Skip to main content

The Globe and Mail

Arthur Erickson biography claims pair of B.C. Book Prizes

From left: Jordan Abel; Julie Morstad; Kit Pearson; the Honourable Judith Guichon, Lieutenant-Governor of B.C.; Ashley Little; David Stouck; Grant Lawrence; and Howard White, publisher of Douglas & McIntyre.

David Stouck's comprehensive biography of architect Arthur Erickson has won two BC Book Prizes; while Okanagan author Ashley Little has been awarded two B.C. Book Prizes as well – for two different books.

Stouck's Arthur Erickson: An Architect's Life won both the Hubert Evans Non-Fiction Prize for the best original non-fiction literary work, and the Roderick Haig-Brown Regional Prize, recognizing the author that contributes most to the enjoyment and understanding of British Columbia.

Ashley Little, who becomes Calgary's Alexandra Writers' Centre Society Writer in Residence this month, won the Ethel Wilson Fiction Prize for the best work of fiction for her young adult novel Anatomy of a Girl Gang, about a gang of teenage women in Vancouver. Little also won the Sheila A. Egoff Children's Literature Prize for the best non-illustrated book written for children for another YA novel, The New Normal.

Story continues below advertisement

Other winners announced Saturday night in Vancouver include: Jordan Abel, who won the Dorothy Livesay Poetry Prize for The Place of Scraps; Julie Morstad who won the Christie Harris Illustrated Children's Literature Prize for the best illustrated children's book for How To (which she both wrote and illustrated); and CBC broadcaster Grant Lawrence, whose The Lonely End of the Rink: Confessions of a Reluctant Goalie received the Bill Duthie Booksellers' Choice Award.

The previously announced Lieutenant-Governor's Award for Literary Excellence was awarded to Victoria-based author Kit Pearson.

Report an error Editorial code of conduct
Comments

Welcome to The Globe and Mail’s comment community. This is a space where subscribers can engage with each other and Globe staff. Non-subscribers can read and sort comments but will not be able to engage with them in any way. Click here to subscribe.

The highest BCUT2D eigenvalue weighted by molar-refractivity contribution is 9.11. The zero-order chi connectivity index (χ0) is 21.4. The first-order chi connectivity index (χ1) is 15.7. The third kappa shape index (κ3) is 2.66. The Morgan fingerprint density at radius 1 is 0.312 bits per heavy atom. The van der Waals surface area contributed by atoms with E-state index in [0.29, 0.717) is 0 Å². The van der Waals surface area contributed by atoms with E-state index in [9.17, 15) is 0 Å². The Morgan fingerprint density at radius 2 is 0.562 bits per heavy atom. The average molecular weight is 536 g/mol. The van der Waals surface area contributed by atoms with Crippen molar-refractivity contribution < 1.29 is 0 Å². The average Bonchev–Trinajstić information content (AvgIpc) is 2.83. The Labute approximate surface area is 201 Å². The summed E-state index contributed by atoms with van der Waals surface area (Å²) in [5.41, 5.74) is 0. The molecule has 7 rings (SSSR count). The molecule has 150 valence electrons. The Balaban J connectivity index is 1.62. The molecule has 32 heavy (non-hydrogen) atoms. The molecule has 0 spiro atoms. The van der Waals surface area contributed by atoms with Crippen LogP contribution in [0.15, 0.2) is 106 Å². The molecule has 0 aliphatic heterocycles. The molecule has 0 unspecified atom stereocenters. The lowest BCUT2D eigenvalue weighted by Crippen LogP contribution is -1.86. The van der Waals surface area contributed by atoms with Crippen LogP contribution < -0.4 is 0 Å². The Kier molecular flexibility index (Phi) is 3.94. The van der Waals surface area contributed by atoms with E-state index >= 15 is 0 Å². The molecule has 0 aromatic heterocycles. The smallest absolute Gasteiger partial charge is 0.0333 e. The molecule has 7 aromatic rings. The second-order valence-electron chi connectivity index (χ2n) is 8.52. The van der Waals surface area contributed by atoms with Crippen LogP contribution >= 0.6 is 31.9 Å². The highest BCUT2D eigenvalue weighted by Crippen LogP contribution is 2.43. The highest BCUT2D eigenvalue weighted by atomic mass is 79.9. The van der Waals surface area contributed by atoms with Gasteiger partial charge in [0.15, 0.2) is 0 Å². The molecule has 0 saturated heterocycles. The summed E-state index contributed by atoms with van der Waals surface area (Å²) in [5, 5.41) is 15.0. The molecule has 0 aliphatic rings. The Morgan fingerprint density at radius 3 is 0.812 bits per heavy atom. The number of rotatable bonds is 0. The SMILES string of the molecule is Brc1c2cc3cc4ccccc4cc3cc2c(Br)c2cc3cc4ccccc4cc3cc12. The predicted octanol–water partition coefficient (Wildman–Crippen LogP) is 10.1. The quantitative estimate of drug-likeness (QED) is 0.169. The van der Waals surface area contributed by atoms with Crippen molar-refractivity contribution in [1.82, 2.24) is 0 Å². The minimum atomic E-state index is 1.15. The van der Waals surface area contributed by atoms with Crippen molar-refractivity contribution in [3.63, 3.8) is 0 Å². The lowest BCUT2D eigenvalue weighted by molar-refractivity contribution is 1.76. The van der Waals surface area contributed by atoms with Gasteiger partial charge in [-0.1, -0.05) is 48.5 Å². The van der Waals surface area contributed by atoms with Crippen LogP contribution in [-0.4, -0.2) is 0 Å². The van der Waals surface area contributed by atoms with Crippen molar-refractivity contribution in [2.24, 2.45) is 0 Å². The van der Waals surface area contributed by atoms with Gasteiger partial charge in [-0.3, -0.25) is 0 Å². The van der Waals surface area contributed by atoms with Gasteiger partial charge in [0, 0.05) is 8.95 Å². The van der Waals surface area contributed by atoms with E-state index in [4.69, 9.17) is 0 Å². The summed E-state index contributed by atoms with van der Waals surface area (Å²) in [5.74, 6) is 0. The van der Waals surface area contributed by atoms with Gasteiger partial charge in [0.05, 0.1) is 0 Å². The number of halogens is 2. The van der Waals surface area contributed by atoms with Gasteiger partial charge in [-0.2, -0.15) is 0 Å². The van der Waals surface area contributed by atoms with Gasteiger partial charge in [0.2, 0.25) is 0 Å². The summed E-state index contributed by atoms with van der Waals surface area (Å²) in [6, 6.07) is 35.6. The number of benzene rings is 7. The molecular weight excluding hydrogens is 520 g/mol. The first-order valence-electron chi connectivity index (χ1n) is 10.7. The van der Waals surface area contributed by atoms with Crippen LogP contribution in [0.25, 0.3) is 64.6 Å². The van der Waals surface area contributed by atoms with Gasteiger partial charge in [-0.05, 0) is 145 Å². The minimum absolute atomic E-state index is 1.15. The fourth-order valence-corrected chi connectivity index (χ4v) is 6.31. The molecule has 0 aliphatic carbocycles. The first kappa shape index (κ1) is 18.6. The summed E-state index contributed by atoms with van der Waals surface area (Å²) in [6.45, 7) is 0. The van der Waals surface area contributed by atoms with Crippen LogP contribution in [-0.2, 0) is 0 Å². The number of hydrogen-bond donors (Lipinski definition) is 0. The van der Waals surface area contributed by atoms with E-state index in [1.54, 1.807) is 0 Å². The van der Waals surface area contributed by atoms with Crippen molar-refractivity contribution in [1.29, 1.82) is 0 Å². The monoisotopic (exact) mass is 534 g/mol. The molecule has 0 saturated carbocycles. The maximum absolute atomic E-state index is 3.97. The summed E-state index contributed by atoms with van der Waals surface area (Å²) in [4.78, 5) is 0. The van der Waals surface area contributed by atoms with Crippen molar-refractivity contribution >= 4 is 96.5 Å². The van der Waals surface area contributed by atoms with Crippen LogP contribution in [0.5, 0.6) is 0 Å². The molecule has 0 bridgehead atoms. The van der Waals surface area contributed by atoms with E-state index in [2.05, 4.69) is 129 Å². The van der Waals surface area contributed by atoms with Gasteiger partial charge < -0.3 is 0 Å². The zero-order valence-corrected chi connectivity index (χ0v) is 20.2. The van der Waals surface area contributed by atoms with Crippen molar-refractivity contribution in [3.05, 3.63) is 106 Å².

If you would like to write a letter to the editor, please forward it to letters@globeandmail.com. Readers can also interact with The Globe on Facebook and Twitter .

Welcome to The Globe and Mail’s comment community. This is a space where subscribers can engage with each other and Globe staff. Non-subscribers can read and sort comments but will not be able to engage with them in any way. Click here to subscribe.

If you would like to write a letter to the editor, please forward it to letters@globeandmail.com. Readers can also interact with The Globe on Facebook and Twitter .

Welcome to The Globe and Mail’s comment community. This is a space where subscribers can engage with each other and Globe staff.

We aim to create a safe and valuable space for discussion and debate. That means:

  • Treat others as you wish to be treated
  • Criticize ideas, not people
  • Stay on topic
  • Avoid the use of toxic and offensive language
  • Flag bad behaviour

Comments that violate our community guidelines will be removed.

If your comment doesn't appear immediately it has been sent to a member of our moderation team for review

Read our community guidelines here

Discussion loading…

Due to technical reasons, we have temporarily removed commenting from our articles. We hope to have this fixed soon. Thank you for your patience. If you are looking to give feedback on our new site, please send it along to feedback@globeandmail.com. If you want to write a letter to the editor, please forward to letters@globeandmail.com.